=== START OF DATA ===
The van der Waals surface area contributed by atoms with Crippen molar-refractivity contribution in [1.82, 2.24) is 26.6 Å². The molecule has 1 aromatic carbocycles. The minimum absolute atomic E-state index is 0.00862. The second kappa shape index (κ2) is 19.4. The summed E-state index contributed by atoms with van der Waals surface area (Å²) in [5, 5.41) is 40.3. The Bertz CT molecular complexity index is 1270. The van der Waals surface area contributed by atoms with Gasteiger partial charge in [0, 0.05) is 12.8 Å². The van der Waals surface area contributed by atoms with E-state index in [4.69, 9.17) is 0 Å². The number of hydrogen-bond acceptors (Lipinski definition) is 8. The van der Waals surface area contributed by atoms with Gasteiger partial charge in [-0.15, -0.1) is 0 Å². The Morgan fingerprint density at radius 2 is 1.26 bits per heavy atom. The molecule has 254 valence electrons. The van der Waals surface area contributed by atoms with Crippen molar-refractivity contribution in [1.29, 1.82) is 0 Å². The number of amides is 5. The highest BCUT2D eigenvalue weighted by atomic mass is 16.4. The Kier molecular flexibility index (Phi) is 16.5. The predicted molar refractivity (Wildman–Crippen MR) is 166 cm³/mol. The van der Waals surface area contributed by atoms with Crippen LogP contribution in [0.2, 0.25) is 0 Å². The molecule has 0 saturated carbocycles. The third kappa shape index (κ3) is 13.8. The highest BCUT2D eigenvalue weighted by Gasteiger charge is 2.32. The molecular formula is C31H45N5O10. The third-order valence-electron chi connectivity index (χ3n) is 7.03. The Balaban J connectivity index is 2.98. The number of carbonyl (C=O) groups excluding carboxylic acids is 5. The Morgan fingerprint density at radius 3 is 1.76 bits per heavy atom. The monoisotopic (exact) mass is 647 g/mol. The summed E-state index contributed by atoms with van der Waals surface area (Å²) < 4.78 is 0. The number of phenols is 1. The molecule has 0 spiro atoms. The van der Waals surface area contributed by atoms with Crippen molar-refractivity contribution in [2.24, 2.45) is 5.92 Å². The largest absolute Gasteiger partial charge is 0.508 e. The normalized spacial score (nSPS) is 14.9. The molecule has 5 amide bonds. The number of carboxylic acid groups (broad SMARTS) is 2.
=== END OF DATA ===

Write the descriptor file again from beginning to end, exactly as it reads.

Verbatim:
The van der Waals surface area contributed by atoms with Crippen molar-refractivity contribution in [1.82, 2.24) is 26.6 Å². The molecule has 1 aromatic carbocycles. The minimum absolute atomic E-state index is 0.00862. The second kappa shape index (κ2) is 19.4. The summed E-state index contributed by atoms with van der Waals surface area (Å²) in [5, 5.41) is 40.3. The Bertz CT molecular complexity index is 1270. The van der Waals surface area contributed by atoms with Gasteiger partial charge in [0, 0.05) is 12.8 Å². The van der Waals surface area contributed by atoms with E-state index in [4.69, 9.17) is 0 Å². The number of hydrogen-bond acceptors (Lipinski definition) is 8. The van der Waals surface area contributed by atoms with Gasteiger partial charge in [-0.15, -0.1) is 0 Å². The Morgan fingerprint density at radius 2 is 1.26 bits per heavy atom. The molecule has 254 valence electrons. The van der Waals surface area contributed by atoms with Crippen molar-refractivity contribution in [1.29, 1.82) is 0 Å². The number of amides is 5. The highest BCUT2D eigenvalue weighted by atomic mass is 16.4. The Kier molecular flexibility index (Phi) is 16.5. The predicted molar refractivity (Wildman–Crippen MR) is 166 cm³/mol. The van der Waals surface area contributed by atoms with Crippen LogP contribution in [0.2, 0.25) is 0 Å². The molecule has 0 saturated carbocycles. The third kappa shape index (κ3) is 13.8. The highest BCUT2D eigenvalue weighted by Gasteiger charge is 2.32. The molecular formula is C31H45N5O10. The third-order valence-electron chi connectivity index (χ3n) is 7.03. The Balaban J connectivity index is 2.98. The number of carbonyl (C=O) groups excluding carboxylic acids is 5. The Morgan fingerprint density at radius 3 is 1.76 bits per heavy atom. The monoisotopic (exact) mass is 647 g/mol. The summed E-state index contributed by atoms with van der Waals surface area (Å²) < 4.78 is 0. The number of phenols is 1. The molecule has 0 spiro atoms. The van der Waals surface area contributed by atoms with Crippen molar-refractivity contribution in [2.24, 2.45) is 5.92 Å². The largest absolute Gasteiger partial charge is 0.508 e. The normalized spacial score (nSPS) is 14.9. The molecule has 5 amide bonds. The number of carboxylic acid groups (broad SMARTS) is 2.